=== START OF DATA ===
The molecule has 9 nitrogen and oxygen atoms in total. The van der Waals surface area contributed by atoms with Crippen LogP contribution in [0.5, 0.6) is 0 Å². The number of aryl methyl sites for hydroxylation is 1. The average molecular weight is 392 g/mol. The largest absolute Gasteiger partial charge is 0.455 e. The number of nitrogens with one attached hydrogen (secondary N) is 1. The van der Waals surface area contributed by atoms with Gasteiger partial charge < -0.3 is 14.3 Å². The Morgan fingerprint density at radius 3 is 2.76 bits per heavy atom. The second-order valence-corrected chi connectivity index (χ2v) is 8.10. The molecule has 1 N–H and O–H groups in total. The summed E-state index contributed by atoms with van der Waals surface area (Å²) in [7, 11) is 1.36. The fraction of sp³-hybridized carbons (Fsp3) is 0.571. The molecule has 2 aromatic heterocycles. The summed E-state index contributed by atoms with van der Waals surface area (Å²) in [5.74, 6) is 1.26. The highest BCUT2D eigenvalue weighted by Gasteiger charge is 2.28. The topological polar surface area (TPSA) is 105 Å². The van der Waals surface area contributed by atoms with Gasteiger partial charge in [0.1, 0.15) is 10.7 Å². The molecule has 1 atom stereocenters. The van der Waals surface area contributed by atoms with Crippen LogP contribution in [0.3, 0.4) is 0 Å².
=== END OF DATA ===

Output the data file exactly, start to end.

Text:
The molecule has 9 nitrogen and oxygen atoms in total. The van der Waals surface area contributed by atoms with Crippen LogP contribution in [0.5, 0.6) is 0 Å². The number of aryl methyl sites for hydroxylation is 1. The average molecular weight is 392 g/mol. The largest absolute Gasteiger partial charge is 0.455 e. The number of nitrogens with one attached hydrogen (secondary N) is 1. The van der Waals surface area contributed by atoms with Gasteiger partial charge < -0.3 is 14.3 Å². The Morgan fingerprint density at radius 3 is 2.76 bits per heavy atom. The second-order valence-corrected chi connectivity index (χ2v) is 8.10. The molecule has 1 N–H and O–H groups in total. The summed E-state index contributed by atoms with van der Waals surface area (Å²) in [7, 11) is 1.36. The fraction of sp³-hybridized carbons (Fsp3) is 0.571. The molecule has 2 aromatic heterocycles. The summed E-state index contributed by atoms with van der Waals surface area (Å²) in [5.74, 6) is 1.26. The highest BCUT2D eigenvalue weighted by Gasteiger charge is 2.28. The topological polar surface area (TPSA) is 105 Å². The van der Waals surface area contributed by atoms with Gasteiger partial charge in [0.1, 0.15) is 10.7 Å². The molecule has 1 atom stereocenters. The van der Waals surface area contributed by atoms with Crippen LogP contribution in [0.3, 0.4) is 0 Å².